Wednesday, September 23, 2009

More Movement Away From Hourly Billing reported last week that both Mayer Brown and Reed Smith are evaluating new cost structures that will bring fixed or capped fees for transactional work.
"Mayer Brown's senior management is in the process of reviewing how the firm bills clients and is considering proposals to overhaul fee structures for core transactional practices including corporate, banking and real estate.

The proposed changes, which the firm said have been accelerated as a result of client demand for greater certainty during the downturn, would see Mayer Brown offering fixed fees for all transactional work, as well as more regularly using abort agreements and success fees.

Separately, Reed Smith has also been looking at changing fee structures within its transactional practices. The firm has a committee made up of partners from across the firm reviewing proposals and is looking at an increasing use of fixed or capped fees for clients within its financial industry group (FIG), corporate and real estate practices, for transactional work."
Sure, this is an important development simply because it signals the readiness of two of the larger global firms to reassess historically entrenched billing practices.

But, actually, the implications are even more profound. This development is more than a possible trend in cost structures and more than a comment on difficult economic times.

Fixed pricing for transactional work, by definition, encourages the unbundling of legal services. The act of articulating an a la cart menu of legal services is, in itself, a form of unbundling.

Transactional pricing isolates the tasks being performed and separates them from other services. And that is inherently different than the traditional business model of a firm offering a stew of services, all intertwined, and all covered by the umbrella of billable hours.

As we quoted Robert J. Ambrogi back in April:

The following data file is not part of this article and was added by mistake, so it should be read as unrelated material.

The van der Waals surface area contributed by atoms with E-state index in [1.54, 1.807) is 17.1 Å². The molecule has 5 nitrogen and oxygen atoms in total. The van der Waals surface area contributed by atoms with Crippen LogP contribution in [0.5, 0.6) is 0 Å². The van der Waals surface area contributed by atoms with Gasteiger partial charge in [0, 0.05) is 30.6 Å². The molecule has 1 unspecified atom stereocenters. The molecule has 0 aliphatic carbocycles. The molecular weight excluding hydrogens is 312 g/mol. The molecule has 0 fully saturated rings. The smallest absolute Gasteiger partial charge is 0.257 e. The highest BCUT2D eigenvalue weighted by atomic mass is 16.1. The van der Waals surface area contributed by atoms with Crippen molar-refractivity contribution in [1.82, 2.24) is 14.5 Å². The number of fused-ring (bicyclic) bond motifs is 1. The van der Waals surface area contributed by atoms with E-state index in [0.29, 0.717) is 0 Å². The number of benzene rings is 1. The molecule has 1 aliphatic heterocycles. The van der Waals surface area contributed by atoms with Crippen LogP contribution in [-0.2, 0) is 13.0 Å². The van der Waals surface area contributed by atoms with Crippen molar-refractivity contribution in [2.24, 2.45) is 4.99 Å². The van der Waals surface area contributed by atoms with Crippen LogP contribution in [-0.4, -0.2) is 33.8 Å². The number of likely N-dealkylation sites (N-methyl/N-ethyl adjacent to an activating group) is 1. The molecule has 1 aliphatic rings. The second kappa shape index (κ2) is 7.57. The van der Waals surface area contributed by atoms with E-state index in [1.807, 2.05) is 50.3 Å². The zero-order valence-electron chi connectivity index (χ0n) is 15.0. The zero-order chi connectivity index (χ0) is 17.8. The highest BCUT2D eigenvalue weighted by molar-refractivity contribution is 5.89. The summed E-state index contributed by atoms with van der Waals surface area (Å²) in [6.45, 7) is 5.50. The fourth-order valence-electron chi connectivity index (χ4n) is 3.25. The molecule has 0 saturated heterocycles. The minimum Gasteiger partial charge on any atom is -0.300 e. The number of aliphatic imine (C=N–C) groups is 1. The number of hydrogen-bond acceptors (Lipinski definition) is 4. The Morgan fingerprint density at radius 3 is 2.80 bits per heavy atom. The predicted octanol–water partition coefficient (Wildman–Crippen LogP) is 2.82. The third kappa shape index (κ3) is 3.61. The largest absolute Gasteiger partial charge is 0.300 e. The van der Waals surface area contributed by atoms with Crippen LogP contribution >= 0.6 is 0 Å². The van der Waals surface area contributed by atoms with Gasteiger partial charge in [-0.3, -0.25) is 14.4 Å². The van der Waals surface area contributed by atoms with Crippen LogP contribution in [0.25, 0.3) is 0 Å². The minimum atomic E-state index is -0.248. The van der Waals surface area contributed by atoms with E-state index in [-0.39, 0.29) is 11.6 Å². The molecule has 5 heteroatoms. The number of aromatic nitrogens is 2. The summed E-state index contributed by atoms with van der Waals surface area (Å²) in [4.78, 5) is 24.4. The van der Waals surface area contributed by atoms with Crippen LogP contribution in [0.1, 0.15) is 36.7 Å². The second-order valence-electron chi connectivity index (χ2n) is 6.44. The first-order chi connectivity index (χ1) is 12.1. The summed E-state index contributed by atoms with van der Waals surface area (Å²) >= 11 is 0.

"Legal services are evolving from a highly bespoke, highly customized product toward becoming a commodity. As part of this evolution, legal work will be unbundled into its constituent tasks and many of those tasks will be standardized and systematized."

Another brick in the wall.

Thursday, September 17, 2009

Adjusting to Fewer Associate-Level Positions

As noted recently in the ABA Journal, many large firms are delaying hiring new associates, and some are putting their summer apprenticeship programs on hiatus altogether.

Obviously, though, a decreasing number of entry-level associate positions doesn't necessarily mean there is less associate-level work to be done.

That's why one of the major challenges facing firms today is reshaping business practices to accomplish associate-level work without charging clients senior-level rates.

One of the solutions many firms are turning to is the flexible use of off-site associates for legal research.

An example of this trend is LegalEase's own Research Pathfinder, a program that offers thoroughly researched breakdowns of all relevant case law, statutes and any other opinion, law review, and any secondary research related to a specific legal issue.

All within 24 hours and all for a $250 flat fee.

LegalEase's Research Pathfinder applies two levels of quality checks by U.S. attorneys to our network of global attorneys to provide the 24-hour turnaround.

You can view additional information on LegalEase's Research Pathfinder here.

Thursday, September 03, 2009

A Change in Seasonal Hiring

As we discussed back in February, the seasonal hiring pattern at large law firms is a tradition that becomes ripe for reconsideration during tough economic times (and potentially altogether as the professional landscape evolves).

The practice of offering employment to a predetermined, fixed number of newly minted law school grads at the end of each summer is based on the expectation of a corresponding level of attrition from more senior attorneys.

Many of us, though, anticipated that the current sea of churning economic uncertainty would result in far fewer senior staffers choosing to jump ship. Fewer empty deck chairs would mean fewer new hires, especially with many firms working to trim overall headcount.

Well, those predictions are now actuality.

The ABA Journal reported this last week that many large firms are delaying job offers to summer associates.

This comes as especially unwelcome news to current second year law students after last week's reports that many large firms a scaling way back (or even eliminating) their 2010 summer apprenticeship programs and recruiting.

Again, according to the ABA Journal:

• "Skadden, Arps, Slate, Meagher & Flom has cut the size of its 2010 summer program by more than half.

• Morgan, Lewis & Bockius has canceled its summer program and all on-campus recruiting.

• DLA Piper and Orrick, Herrington & Sutcliffe have postponed recruiting.

• Law firms opting against interviews at Yale include Baker & McKenzie; Milbank, Tweed, Hadley, & McCloy; and White & Case.

• Law firm interviews are down by a third or a half at New York University, Georgetown, Northwestern and other top law schools. It’s even worse at lower-ranked schools."

The wrinkle here is that this will leave organizations top heavy with more senior attorneys, causing dispraportionate billing fees for associate level work, potentially creating further demand for "virtual associates" available through LPOs.